MTV launched a logo redesign this week – one that stripped away the words “Music Television” from the network’s iconic symbol.
To me, this confirms my worst fear – that MTV is turning its back on music and forever relegating itself to reality show hell.
If you wanted to watch music videos today, you would have to watch MTV from 3 to 6 a.m. With all that time left on the schedule, it begs the question, what’s taking over instead of music?
Today’s lineup is filled with reality shows such as “Is She Really Going Out With Him?” which makes the guys from “Jersey Shore” look like really classy dudes, and awful movies, including “A Guy Thing” and “Into the Blue.”
The latter airs twice in a row. Just in case you miss the Oscar-worthy acting abilities of Paul Walker and Jessica Alba the first time, there’s still hope.
While I’d be lying if I said I hate MTV’s current programming lineup and think all reality shows are a danger to society. However, I do think music needs a place on television, more than just playing in the background while girls of “The Hills” stare into space (or as they call it, thinking).
Sure, I can name a cast member from practically every season of “The Real World,” and yes, I love comparing my life to the girls on “16 and Pregnant,” just to feel good about myself.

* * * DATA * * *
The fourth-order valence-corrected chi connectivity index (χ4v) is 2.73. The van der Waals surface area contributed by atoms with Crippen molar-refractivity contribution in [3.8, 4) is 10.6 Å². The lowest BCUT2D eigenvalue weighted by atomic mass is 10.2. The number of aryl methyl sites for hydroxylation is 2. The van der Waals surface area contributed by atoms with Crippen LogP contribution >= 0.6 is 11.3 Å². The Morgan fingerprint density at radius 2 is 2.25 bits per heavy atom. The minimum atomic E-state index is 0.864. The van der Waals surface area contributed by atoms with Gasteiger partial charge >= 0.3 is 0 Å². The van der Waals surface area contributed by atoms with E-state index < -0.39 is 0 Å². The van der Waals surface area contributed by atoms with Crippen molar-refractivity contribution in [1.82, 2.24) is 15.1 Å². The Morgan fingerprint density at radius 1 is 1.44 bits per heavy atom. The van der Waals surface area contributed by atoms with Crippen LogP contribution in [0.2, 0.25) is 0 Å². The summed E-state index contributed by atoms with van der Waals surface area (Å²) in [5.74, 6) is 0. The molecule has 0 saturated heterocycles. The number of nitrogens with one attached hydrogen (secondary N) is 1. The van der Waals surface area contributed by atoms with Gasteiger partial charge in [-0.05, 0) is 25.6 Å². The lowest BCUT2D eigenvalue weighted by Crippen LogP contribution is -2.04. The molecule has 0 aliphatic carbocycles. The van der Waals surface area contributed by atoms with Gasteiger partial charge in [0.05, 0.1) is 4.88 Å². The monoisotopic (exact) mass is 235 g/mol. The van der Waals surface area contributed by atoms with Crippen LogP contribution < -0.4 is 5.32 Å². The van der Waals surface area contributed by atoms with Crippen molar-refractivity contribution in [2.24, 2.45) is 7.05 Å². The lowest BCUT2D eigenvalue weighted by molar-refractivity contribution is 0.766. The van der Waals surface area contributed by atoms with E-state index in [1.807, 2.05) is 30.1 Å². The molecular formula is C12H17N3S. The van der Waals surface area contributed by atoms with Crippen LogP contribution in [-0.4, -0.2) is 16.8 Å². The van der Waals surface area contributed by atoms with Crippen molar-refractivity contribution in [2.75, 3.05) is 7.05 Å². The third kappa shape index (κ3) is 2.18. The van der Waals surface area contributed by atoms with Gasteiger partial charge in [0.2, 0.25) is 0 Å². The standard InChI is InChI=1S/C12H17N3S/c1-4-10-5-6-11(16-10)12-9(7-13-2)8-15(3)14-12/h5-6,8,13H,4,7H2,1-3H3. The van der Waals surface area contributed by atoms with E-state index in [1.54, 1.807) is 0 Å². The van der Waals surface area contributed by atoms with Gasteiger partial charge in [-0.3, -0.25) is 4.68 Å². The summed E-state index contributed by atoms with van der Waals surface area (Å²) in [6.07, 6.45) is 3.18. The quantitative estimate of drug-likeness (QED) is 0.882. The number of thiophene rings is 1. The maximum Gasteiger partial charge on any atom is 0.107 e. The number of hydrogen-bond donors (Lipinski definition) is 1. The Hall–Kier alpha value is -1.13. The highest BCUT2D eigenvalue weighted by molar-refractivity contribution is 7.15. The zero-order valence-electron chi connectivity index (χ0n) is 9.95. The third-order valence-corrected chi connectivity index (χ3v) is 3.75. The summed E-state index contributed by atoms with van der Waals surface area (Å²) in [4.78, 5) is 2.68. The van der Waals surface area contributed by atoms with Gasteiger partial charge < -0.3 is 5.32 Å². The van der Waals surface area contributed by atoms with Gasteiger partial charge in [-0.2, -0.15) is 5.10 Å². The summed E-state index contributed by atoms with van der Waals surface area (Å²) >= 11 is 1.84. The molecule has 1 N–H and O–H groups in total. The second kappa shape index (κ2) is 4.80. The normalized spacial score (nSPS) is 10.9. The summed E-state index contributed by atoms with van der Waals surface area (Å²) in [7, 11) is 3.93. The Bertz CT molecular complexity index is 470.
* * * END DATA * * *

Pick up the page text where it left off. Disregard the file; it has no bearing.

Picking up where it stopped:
I can, however, also recall watching the music videos of *NSYNC and Britney Spears and attempting to unsuccessfully mimic the dance moves.
It wasn’t just pop musicians that enticed me. Whenever a new video was debuting on “TRL,” MTV’s music countdown show, it became an event on my street – no matter what musical genre it came from.
With the demise of “TRL” last year, MTV seemed to be separating itself from the one thing that put it on the map in the first place. (Note to MTV schedulers: Bring “TRL” back. Carson Daly would do much better there than at whatever ungodly hour he is on at NBC.)
By removing “music television” from its logo, MTV solidified its decision to bite the hand that fed it.
Think about it.
Previous generations excitedly remember the first videos they watched on television as if it were a national event.
What do we have like that nowadays? We get to reminisce about where we were when we first saw the train wreck of “Jersey Shore.” I was unassumingly sitting on my couch when I was swept into the disaster.
It may be too much to ask for constant music on MTV but how about an hour during primetime? Instead of continually playing the same tired programming repeatedly, why not give emerging artists the chance to showcase their skills?
What about bringing back “Making the Video,” a show that MTV once had, giving an inside look as the biggest stars shot their music videos?
Missing music isn’t even MTV’s biggest issue. With its overflow of reality trash, MTV has become a joke in the entertainment TV that it once dominated, and its best shot at redemption seems to bring back some music. If they abandon the music, what does the “M” stand for?
MTV’s slogan in the beginning was “I want my MTV.”
Now, music fans everywhere need to proclaim, “I want my MTV back.”
Erin Henneberger is a junior journalism major from Livonia, Mich. She is the assistant Voice editor.
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